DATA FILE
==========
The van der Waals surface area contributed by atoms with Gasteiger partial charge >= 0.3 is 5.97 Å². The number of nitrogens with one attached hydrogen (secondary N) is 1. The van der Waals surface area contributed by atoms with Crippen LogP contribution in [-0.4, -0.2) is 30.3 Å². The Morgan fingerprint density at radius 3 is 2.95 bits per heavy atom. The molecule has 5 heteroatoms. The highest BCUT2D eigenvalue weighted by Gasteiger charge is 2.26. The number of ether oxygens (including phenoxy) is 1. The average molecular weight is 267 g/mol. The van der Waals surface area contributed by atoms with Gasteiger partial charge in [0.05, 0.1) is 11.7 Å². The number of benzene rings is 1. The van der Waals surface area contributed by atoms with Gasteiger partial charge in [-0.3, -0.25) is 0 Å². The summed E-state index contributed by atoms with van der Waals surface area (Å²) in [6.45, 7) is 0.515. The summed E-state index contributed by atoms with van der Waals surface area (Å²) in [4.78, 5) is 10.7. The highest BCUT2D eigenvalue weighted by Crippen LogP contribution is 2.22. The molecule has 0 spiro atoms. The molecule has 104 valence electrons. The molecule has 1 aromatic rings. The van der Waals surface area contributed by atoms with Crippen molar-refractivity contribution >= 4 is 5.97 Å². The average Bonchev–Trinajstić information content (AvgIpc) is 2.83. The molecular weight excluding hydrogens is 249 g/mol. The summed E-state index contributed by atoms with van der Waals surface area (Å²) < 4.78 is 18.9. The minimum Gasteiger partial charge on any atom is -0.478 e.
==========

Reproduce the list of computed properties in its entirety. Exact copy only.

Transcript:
The van der Waals surface area contributed by atoms with Gasteiger partial charge >= 0.3 is 5.97 Å². The number of nitrogens with one attached hydrogen (secondary N) is 1. The van der Waals surface area contributed by atoms with Crippen LogP contribution in [-0.4, -0.2) is 30.3 Å². The Morgan fingerprint density at radius 3 is 2.95 bits per heavy atom. The molecule has 5 heteroatoms. The highest BCUT2D eigenvalue weighted by Gasteiger charge is 2.26. The number of ether oxygens (including phenoxy) is 1. The average molecular weight is 267 g/mol. The van der Waals surface area contributed by atoms with Gasteiger partial charge in [0.05, 0.1) is 11.7 Å². The number of benzene rings is 1. The van der Waals surface area contributed by atoms with Gasteiger partial charge in [-0.3, -0.25) is 0 Å². The summed E-state index contributed by atoms with van der Waals surface area (Å²) in [6.45, 7) is 0.515. The summed E-state index contributed by atoms with van der Waals surface area (Å²) in [4.78, 5) is 10.7. The highest BCUT2D eigenvalue weighted by Crippen LogP contribution is 2.22. The molecule has 0 spiro atoms. The molecule has 104 valence electrons. The molecule has 1 aromatic rings. The van der Waals surface area contributed by atoms with Crippen molar-refractivity contribution >= 4 is 5.97 Å². The average Bonchev–Trinajstić information content (AvgIpc) is 2.83. The molecular weight excluding hydrogens is 249 g/mol. The summed E-state index contributed by atoms with van der Waals surface area (Å²) < 4.78 is 18.9. The minimum Gasteiger partial charge on any atom is -0.478 e.